“Can You Solve It?”
An interactive and educational game intended to engage players in a deeper analysis of the root causes of homelessness.
Too many conversations about homelessness are based on simplistic questions about whether or not to give out items that may or may not be helpful. “What should I give someone?” “Should you give money?” “Will they use it for drugs?” Can You Solve It? starts with game play at this simplistic level, giving the player a menu of items to choose from and people walking by who may or may not deserve help. What the player soon finds is that all the menu options, even a simple smile, prove helpful and generate a positive responses from all the people experiencing homelessness.
But the game does not advance.
Soon the player notices posters on the brick city wall that advertise a local campaign for affordable homes. When the box on these posters is checked (as if to cast a vote), the wall starts to break down. When clicked enough times, the wall crumbles to reveal affordable homes and the game is won. The game closes with a series of informational scenes and takes the player to the local affordable housing campaign website, encouraging their action to help end homelessness in their community.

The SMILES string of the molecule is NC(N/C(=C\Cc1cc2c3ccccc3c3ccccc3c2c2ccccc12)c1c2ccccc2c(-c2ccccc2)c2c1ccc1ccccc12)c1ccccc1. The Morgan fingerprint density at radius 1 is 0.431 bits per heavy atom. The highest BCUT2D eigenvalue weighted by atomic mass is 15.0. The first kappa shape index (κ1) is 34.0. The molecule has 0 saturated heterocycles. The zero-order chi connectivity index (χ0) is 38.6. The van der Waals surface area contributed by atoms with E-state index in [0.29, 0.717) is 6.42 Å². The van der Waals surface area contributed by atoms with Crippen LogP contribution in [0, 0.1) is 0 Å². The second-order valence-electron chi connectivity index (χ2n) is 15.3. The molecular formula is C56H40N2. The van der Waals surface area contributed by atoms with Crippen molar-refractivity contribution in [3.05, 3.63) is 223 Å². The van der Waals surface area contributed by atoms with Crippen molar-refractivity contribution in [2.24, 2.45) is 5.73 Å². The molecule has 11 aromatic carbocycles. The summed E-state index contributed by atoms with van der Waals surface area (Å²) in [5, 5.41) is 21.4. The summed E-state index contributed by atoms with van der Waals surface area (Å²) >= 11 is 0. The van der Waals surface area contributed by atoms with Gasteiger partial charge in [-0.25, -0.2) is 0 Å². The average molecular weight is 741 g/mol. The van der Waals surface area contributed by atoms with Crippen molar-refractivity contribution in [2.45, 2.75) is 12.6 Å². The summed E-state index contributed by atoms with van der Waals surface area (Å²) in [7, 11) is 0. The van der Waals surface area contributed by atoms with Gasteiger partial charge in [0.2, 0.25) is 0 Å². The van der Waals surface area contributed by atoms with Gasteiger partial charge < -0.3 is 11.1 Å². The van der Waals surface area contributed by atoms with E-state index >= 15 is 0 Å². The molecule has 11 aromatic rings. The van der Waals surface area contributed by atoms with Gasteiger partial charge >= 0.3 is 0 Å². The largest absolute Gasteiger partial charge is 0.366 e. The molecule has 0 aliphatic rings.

The game was created with two intentions in mind. First, to move conversations from how to immediately respond to homelessness, to how we can solve it. Too many discussions of homelessness are stuck on simplistic questions about whether or not to give out items and whether they may or may not be helpful. “What should I give someone?” “Should I give money?” “Will they use it for drugs?” These questions don’t address the root causes or the long-term solutions, and they often leave the audience considering homelessness as an issue of personal choice rather than a matter of social, collective responsibility.
Second, the game is intended to provide a new tool for public education, activation, and movement building. Social media—more generally, technology as a whole—is changing local campaign strategies. Tools such as mail programs and phone banks are not as successful in engaging and educating voters as they once were. This game was sponsored independently to test a new method of voter engagement and education.